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Bizarre, inexplicable, senseless, well-made but un-fun, tririri!
elinguation15 December 2016
Warning: Spoilers
A couple of guys show up at a guesthouse in the French countryside and inexplicable events begin to occur. The most troubling of these are the hangings in the garden - first a bird, then a chicken, then a piece of wood, then a cat. It all seems to point toward some meaning or intention that remains consistently out of reach in spite of an unending stream of word salad in which the characters invoke various philosophers and writers, make Donald Duck sounds, speak in pseudo-Latin gibberish, and utter puns that always manage to slightly edge around being funny. Slugs appear in the food. In one particularly memorable scene, the unhinged guesthouse patron spills a bowl of peas on the ground, and the characters crawl around and make a big mess while shrieking at one another. Everyone is sleeping with everyone. One character is writing a novel, but this proves another fruitless attempt to make sense of senselessness, as he should probably already know it will based on his repeated references to J.P. Sartre. Etcetera. There's no plot to speak of, so I'm trying to give a sense of the texture of the film.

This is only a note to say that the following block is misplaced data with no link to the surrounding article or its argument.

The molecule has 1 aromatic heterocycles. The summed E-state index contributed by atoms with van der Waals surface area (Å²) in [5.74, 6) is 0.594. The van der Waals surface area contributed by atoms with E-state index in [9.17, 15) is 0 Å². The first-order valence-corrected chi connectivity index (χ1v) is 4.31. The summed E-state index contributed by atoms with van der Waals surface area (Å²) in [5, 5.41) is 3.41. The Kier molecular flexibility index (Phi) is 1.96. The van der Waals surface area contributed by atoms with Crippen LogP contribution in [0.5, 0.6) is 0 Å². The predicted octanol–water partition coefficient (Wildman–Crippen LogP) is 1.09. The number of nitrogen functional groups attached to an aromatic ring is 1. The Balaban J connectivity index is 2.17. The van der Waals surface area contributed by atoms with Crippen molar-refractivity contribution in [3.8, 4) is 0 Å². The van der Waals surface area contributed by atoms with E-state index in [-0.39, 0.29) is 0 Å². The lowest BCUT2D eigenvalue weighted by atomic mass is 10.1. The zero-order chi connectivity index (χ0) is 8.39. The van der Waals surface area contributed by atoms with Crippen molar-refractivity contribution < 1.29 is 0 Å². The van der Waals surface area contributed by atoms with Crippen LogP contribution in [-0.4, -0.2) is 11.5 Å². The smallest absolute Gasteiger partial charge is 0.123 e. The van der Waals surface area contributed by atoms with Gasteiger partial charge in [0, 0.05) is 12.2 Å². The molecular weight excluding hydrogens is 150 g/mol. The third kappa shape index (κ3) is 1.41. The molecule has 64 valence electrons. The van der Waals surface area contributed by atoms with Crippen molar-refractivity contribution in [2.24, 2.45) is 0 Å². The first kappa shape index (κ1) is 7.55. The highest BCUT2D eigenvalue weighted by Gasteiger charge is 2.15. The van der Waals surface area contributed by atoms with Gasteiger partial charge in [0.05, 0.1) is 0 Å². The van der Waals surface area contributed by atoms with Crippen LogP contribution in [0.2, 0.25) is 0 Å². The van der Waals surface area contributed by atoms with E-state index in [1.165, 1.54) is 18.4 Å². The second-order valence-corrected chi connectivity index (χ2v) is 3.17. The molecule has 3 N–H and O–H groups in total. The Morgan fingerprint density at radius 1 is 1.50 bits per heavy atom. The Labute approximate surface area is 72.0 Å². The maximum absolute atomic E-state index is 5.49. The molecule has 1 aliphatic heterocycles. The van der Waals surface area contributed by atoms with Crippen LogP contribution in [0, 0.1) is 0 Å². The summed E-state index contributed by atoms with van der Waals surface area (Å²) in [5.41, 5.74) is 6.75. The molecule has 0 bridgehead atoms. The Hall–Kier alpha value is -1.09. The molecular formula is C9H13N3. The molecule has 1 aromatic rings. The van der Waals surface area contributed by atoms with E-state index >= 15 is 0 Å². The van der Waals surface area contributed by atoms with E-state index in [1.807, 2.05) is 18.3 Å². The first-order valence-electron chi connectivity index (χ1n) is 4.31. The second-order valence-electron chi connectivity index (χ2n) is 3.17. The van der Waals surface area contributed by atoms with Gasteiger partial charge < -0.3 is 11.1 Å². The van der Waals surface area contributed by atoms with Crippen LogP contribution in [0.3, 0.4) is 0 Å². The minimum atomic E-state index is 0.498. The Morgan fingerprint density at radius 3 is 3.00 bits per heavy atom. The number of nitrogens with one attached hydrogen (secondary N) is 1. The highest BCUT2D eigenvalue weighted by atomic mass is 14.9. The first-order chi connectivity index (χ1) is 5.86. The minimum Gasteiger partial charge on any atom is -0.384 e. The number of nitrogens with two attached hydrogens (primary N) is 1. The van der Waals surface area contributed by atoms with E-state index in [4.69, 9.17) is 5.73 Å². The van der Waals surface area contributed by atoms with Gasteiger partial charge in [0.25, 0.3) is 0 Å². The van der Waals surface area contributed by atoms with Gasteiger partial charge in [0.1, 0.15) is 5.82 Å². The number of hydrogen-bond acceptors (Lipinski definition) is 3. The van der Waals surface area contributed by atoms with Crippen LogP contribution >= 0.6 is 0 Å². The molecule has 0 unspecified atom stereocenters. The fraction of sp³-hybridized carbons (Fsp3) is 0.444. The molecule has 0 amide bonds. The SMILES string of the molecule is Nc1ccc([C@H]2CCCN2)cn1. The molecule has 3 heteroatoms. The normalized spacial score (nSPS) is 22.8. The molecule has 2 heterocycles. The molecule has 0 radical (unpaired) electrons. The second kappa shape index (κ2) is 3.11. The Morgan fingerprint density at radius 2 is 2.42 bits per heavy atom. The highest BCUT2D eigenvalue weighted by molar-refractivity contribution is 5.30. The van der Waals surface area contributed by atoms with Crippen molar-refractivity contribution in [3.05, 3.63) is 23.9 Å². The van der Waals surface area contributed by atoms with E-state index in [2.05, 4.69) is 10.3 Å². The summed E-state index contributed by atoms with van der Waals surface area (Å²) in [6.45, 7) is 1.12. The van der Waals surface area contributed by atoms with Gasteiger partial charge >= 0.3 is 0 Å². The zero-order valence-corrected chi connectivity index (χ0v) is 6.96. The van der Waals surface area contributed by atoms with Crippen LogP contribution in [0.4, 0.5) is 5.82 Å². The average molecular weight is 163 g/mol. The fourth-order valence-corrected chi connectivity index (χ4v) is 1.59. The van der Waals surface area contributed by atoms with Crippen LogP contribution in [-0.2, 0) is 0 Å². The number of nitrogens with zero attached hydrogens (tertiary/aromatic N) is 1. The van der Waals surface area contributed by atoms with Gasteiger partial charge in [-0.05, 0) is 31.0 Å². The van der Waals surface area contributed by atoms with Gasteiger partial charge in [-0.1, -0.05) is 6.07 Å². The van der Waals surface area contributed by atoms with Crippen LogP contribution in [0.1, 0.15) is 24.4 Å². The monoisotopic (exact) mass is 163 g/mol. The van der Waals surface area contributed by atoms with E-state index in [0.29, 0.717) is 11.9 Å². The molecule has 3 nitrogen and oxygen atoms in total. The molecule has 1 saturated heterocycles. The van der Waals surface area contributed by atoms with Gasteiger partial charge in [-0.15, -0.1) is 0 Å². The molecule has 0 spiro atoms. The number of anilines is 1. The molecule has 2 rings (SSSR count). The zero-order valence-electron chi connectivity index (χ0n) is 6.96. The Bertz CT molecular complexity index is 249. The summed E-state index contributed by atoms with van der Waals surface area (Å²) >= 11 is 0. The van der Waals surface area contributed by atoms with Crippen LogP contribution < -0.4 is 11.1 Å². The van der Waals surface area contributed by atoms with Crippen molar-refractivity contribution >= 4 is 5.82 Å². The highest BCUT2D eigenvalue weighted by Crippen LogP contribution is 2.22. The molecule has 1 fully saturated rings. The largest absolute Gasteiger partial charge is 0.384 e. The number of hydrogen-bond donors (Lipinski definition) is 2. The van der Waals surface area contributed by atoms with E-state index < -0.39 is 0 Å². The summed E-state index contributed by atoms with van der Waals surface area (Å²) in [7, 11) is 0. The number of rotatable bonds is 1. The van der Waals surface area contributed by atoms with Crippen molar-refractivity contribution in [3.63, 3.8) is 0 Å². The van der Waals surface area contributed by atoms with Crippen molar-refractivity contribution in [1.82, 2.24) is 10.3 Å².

It should be clear that this is a truly left-field piece of cinema whose main concern is the absurd. I feel that it's quite well made and that Zulawski is a talented director. But here my praise of the film must stop. It's useful to compare it to Possession, another Zulawski film that has proved his most enduring. Personally I found that film engaging and unique - certainly the outrageously grotesque visual imagery makes an immediate impression - but was annoyed by the constant stream of pseudo-intellectual dialogue. It didn't add anything to the film, except as a comment on the impossibility of making sense of any of the weirdness presented on screen. Perhaps on that level the constant rumination was effective, but I found it annoying and felt it was already clear that the images didn't make any sense, so the commentary was redundant. It would have been more effective to focus on the potent imagery, leading the viewer on an impossible search for meaning instead of having the characters verbalize the fruitlessness of that search for two hours.